Checker Simply, the checker's job in the group is to make sure that everyone agrees on an answer within the group. This student gets the group in agreement, and allows further discussion if students aren't in agreement. This role is evident in the following cooperative learning strategies: Jigsaw, Numbered Heads Together, Round Robin, Write Around, Carousel, and Think-Pair-Share and Tea Party to a degree. For the last two, since it is frequently only two students working together, they may both hold a role as a checker. Both students are to be aware if they are in agreement with one another, and prompt further discussion if they are not. For the other strategies, once again, since it is a large group working together one student may be checking for group understanding and agreement.
Recorder This student is responsible for writing down the answers that the students previously agreed upon in their groups This role is evident in the following strategies: Jigsaw, Numbered Heads Together, Round Robin, and Carousel. While this role is up for more debate, since you may want all students taking turns recording, it may be nice to have this job delegated to one student. This way, students won't be fighting over who is going write on the paper, and every child can know that their voices and their ideas are going to be heard.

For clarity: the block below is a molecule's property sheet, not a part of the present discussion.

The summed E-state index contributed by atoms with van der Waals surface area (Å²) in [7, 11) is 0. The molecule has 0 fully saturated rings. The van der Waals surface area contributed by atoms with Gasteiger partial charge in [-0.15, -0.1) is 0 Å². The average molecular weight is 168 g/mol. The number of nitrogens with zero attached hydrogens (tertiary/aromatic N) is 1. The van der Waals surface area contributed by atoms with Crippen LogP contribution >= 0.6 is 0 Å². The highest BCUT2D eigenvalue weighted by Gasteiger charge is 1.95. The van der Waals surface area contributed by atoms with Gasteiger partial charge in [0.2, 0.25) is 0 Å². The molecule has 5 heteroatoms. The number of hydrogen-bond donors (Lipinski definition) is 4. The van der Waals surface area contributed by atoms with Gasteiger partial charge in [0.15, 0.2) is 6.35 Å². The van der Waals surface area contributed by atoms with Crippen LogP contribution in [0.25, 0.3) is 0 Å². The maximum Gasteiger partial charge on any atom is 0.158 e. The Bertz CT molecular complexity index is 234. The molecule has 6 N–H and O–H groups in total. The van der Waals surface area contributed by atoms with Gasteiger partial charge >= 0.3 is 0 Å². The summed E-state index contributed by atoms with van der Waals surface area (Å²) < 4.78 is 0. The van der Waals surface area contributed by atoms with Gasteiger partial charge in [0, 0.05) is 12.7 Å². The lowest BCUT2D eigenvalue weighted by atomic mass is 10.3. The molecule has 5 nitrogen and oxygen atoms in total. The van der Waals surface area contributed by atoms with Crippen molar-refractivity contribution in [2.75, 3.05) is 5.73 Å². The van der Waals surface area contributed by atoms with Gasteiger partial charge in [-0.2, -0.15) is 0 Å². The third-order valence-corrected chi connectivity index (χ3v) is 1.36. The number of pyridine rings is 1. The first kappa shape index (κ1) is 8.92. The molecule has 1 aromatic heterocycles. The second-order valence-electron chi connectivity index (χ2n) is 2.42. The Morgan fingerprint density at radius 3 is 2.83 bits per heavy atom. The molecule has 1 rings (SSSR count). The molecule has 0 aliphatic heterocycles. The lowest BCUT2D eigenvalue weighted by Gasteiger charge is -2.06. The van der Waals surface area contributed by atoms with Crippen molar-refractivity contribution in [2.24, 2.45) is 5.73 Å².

Editor This student's role goes hand in hand with the recorder. Since this work is going to be displayed and shared with the class, the editor's job is to make sure the grammatical errors are corrected and that the final product looks neat. This role is evident in the follow strategies: Jigsaw, Numbered Heads Together, Round Robin, Carousel, and Write Around. Since all students are taking turns writing in Write Around, the editor is responsible to checking that the work looks neat and is well organized. In all the strategies listed, the editor looks over the job the writer did and makes sure the finished product looks nice.